You’ve got gorgeous Black skin, and you’d like to keep it that way by trying a few cosmetic treatments. Maybe you’re starting to notice fine lines, wrinkles, loss of volume, and a whole host of other disheartening signs of aging. Or perhaps you’ve suffered from acne and deal with breakouts or scars. If so, you’re not alone. Aging is inevitable, and no one goes unscathed.
Fortunately, there are advancements in aesthetics technology that make budget-friendly, regenerative treatments available to treat all sorts of bothersome skin issues, but you’ve heard many of them aren’t safe for Black skin. Never fear! We’re here to clear up the confusion and bust some myths about cosmetic treatments for black skin.
Myth 1 – Lasers mean trouble for Black skin
The myth says lasers aren’t sophisticated enough to differentiate between your natural pigment and dark spots, melasma, and hair follicles, so you run the risk of hyperpigmentation and burn marks. But, experts say it’s a myth.
Dr. Adebola Dele-Michael, MD, FAAD, says laser treatments were never unsafe. The latest laser devices are safe and effective for Black complexions. So, you can have laser hair removal, anti-aging treatments, and skin resurfacing treatments and enjoy the fantastic results.
Dermatologists recommend the long-pulsed 1064 Nd: YAG laser and the Aerolase Neo Laser to target a wide range of your issues from hair removal to scarring to skin laxity. And you can treat marks, texture, and tone issues with fractional lasers, but only if you have your treatment with a laser expert.
Myth 2 – Black skin and chemical peels don’t mix
You may have heard that chemical peels can burn and scar your skin or cause hyperpigmentation, which sounds scary. Why would you try a cosmetic treatment when you might walk away with skin damage rather than lovely skin? Fortunately, some chemical peels are perfectly safe if you want smoother, clearer, younger-looking skin.
Superficial and medium strength peels are safe and effective for Black skin, but make sure you see a highly-trained, experienced professional for your treatment. But do avoid deep peels since they’re phenol-based and often require anesthesia and sedation. If you opt for a chemical peel, stop using retinoids, retinol, or scrubs a week before your treatment to avoid burns.
Myth 3 – No customized hair loss treatments for Black hair
Hair-loss treatments are one-size-fits-all, right? Doctors often prescribe special medicated shampoos for hair loss and tell you to use them daily. Black hair is significantly drier and tends to break or snap off when it’s washed too often.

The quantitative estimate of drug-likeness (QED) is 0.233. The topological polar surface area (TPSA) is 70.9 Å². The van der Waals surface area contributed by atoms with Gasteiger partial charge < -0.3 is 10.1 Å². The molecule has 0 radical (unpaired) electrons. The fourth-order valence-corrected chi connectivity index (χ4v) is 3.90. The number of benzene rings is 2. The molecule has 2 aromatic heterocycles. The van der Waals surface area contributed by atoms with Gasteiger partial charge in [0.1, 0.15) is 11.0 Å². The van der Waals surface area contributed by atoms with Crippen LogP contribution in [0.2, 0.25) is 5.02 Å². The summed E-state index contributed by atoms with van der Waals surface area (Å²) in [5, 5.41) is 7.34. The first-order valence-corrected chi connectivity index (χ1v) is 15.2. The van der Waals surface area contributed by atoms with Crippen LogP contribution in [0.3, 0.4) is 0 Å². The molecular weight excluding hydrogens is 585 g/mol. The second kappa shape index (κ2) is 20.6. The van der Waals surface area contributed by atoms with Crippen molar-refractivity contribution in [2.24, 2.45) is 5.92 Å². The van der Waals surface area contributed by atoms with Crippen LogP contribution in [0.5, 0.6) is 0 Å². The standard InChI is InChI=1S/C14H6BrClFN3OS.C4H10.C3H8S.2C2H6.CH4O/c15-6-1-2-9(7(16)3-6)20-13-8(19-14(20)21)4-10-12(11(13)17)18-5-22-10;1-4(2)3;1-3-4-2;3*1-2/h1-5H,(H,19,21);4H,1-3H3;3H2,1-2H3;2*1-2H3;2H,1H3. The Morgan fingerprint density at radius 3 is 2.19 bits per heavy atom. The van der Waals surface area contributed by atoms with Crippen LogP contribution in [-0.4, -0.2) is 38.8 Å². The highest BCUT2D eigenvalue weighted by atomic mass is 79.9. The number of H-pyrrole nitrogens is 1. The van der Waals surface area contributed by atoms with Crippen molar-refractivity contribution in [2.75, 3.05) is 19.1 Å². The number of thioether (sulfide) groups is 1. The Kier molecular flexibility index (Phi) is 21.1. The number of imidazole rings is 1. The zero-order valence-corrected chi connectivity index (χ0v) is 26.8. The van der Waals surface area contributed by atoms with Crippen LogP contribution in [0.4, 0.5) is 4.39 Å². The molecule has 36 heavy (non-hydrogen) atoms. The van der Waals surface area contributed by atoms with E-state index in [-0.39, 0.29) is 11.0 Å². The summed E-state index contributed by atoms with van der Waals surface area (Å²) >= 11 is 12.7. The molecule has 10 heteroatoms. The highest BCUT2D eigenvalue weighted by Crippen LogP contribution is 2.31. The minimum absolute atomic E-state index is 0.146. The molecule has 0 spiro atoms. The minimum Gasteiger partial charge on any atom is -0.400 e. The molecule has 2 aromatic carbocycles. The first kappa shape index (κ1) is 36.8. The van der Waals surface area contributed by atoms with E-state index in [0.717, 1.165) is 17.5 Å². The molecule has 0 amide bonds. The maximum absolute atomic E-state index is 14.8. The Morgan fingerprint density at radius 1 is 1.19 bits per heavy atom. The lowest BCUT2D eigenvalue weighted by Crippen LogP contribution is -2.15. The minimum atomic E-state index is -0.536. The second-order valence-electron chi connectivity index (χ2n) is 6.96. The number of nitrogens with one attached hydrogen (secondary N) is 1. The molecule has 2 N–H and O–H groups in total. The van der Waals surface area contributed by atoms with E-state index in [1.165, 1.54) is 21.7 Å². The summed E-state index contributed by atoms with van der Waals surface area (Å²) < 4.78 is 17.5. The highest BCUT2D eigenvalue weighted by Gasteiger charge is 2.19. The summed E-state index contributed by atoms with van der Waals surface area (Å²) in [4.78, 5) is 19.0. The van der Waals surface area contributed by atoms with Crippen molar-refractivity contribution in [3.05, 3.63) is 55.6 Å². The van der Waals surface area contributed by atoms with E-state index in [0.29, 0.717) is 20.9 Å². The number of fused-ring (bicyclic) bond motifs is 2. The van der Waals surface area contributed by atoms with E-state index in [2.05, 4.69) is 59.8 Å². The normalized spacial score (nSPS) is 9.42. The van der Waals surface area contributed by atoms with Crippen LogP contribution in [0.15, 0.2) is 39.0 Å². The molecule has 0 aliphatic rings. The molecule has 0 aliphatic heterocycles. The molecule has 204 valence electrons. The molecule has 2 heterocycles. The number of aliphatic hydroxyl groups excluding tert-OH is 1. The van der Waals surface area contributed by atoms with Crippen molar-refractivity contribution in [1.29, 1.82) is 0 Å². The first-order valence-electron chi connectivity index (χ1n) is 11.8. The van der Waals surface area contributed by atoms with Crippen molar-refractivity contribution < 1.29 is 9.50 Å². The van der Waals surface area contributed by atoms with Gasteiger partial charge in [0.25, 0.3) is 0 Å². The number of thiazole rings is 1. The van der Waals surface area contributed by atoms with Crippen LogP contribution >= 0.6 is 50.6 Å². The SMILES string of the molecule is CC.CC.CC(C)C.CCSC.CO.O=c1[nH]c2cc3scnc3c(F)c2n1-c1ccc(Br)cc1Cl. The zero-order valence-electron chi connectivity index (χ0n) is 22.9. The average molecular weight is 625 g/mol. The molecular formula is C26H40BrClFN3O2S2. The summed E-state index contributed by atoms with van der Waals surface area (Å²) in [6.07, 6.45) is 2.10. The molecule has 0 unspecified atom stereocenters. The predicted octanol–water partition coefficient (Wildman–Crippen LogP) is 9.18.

Some dermatologists will suggest a scalp biopsy to diagnose your hair-loss woes before offering a treatment plan. If your hair is receding at the forehead, temples, and nape, it’s probably from years of tightly pulled hairstyles, which is common if you’re a Black female. But Black hair loss is often misdiagnosed, so be sure to see an expert who will take the time to give you a proper diagnosis.
Myth 4 – Black women don’t get injectables
Loss of volume in your cheeks, lips, and under your eyes is one of the first signs of aging. We all age, but different skin types age differently. If you’re Black, you likely see aging around your eyes and flatness in your midface more readily than you’ll ever see wrinkles. Caucasian skin tends to wrinkle and shrink, whereas darker skin tends to sink and sag more. So more and more Black women are opting for injectables.
Injectable fillers instantly restore volume to your cheeks, lips, and undereye area. They also work gradually to help you regenerate new collagen. According to New York City-based plastic surgeon Melissa Doft, “Hyaluronic acid-thicker versions (like Voluma or Restalift) are great for adding volume to your cheeks, jawline, or chin. Medium thickness injectables like Restylane, Juvederm, or Belotero are excellent for around your mouth to fill in laugh lines.”
Myth 5 –Micro-needling scars and darkens Black skin
Your skin is more sensitive to inflammation and irritation, so it would make sense to believe the horror stories about micro-needling. But Scarlett RF micro-needling is safe and effective at treating acne scars, hyperpigmentation, and uneven texture in dark skin.
Radiofrequency micro-needling devices are colorblind. Other lasers are safe but only at such low energies that you’ll barely get any benefits. Radiofrequency micro-needling devices are colorblind, so your doctor can tune the power to suit your skin type. The radiofrequency gives you remarkable results at much lower energy settings.
Don’t let fiction dissuade you from trying the latest, non-surgical regenerative treatments available. These are just five of the prevalent myths surrounding Black skin and cosmetic treatments; no doubt there are countless more. So, if you have skin concerns or un-met aesthetic goals, schedule a consultation with an experienced, highly-skilled provider who’s well-versed in caring for darker skin.
At Allurant, we have a team of highly-trained experts available to answer all your questions. Contact us for a complimentary consultation today and discover which treatments are right for you.